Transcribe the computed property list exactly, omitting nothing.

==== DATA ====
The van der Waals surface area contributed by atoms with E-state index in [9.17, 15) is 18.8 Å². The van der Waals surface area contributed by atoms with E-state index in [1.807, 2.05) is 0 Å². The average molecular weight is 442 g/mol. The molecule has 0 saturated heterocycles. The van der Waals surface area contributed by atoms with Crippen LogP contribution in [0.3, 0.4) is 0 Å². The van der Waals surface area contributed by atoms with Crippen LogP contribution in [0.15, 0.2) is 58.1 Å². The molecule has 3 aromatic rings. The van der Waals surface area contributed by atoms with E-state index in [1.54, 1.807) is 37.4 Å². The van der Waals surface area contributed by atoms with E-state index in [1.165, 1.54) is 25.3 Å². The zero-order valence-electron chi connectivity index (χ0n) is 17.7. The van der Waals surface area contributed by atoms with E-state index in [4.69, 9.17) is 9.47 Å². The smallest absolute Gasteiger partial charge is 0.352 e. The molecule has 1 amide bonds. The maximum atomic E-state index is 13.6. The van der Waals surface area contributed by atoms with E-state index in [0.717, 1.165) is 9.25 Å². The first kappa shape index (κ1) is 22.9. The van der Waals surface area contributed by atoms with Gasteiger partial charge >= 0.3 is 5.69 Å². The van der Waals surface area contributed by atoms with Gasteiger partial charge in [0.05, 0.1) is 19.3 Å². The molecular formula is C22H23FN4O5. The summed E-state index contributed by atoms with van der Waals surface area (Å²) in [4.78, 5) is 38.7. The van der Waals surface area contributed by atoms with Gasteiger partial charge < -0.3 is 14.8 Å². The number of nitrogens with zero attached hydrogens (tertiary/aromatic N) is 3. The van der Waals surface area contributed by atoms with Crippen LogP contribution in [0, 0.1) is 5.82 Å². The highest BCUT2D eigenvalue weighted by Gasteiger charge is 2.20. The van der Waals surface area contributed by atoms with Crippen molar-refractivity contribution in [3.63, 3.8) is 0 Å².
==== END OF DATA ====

The van der Waals surface area contributed by atoms with E-state index in [9.17, 15) is 18.8 Å². The van der Waals surface area contributed by atoms with E-state index in [1.807, 2.05) is 0 Å². The average molecular weight is 442 g/mol. The molecule has 0 saturated heterocycles. The van der Waals surface area contributed by atoms with Crippen LogP contribution in [0.3, 0.4) is 0 Å². The van der Waals surface area contributed by atoms with Crippen LogP contribution in [0.15, 0.2) is 58.1 Å². The molecule has 3 aromatic rings. The van der Waals surface area contributed by atoms with E-state index in [1.54, 1.807) is 37.4 Å². The van der Waals surface area contributed by atoms with E-state index in [1.165, 1.54) is 25.3 Å². The zero-order valence-electron chi connectivity index (χ0n) is 17.7. The van der Waals surface area contributed by atoms with E-state index in [4.69, 9.17) is 9.47 Å². The smallest absolute Gasteiger partial charge is 0.352 e. The molecule has 1 amide bonds. The maximum atomic E-state index is 13.6. The van der Waals surface area contributed by atoms with E-state index in [0.717, 1.165) is 9.25 Å². The first kappa shape index (κ1) is 22.9. The van der Waals surface area contributed by atoms with Gasteiger partial charge >= 0.3 is 5.69 Å². The van der Waals surface area contributed by atoms with Gasteiger partial charge in [0.05, 0.1) is 19.3 Å². The molecular formula is C22H23FN4O5. The summed E-state index contributed by atoms with van der Waals surface area (Å²) in [4.78, 5) is 38.7. The van der Waals surface area contributed by atoms with Gasteiger partial charge < -0.3 is 14.8 Å². The number of nitrogens with zero attached hydrogens (tertiary/aromatic N) is 3. The van der Waals surface area contributed by atoms with Crippen LogP contribution in [0, 0.1) is 5.82 Å². The highest BCUT2D eigenvalue weighted by Gasteiger charge is 2.20. The van der Waals surface area contributed by atoms with Crippen molar-refractivity contribution in [3.63, 3.8) is 0 Å².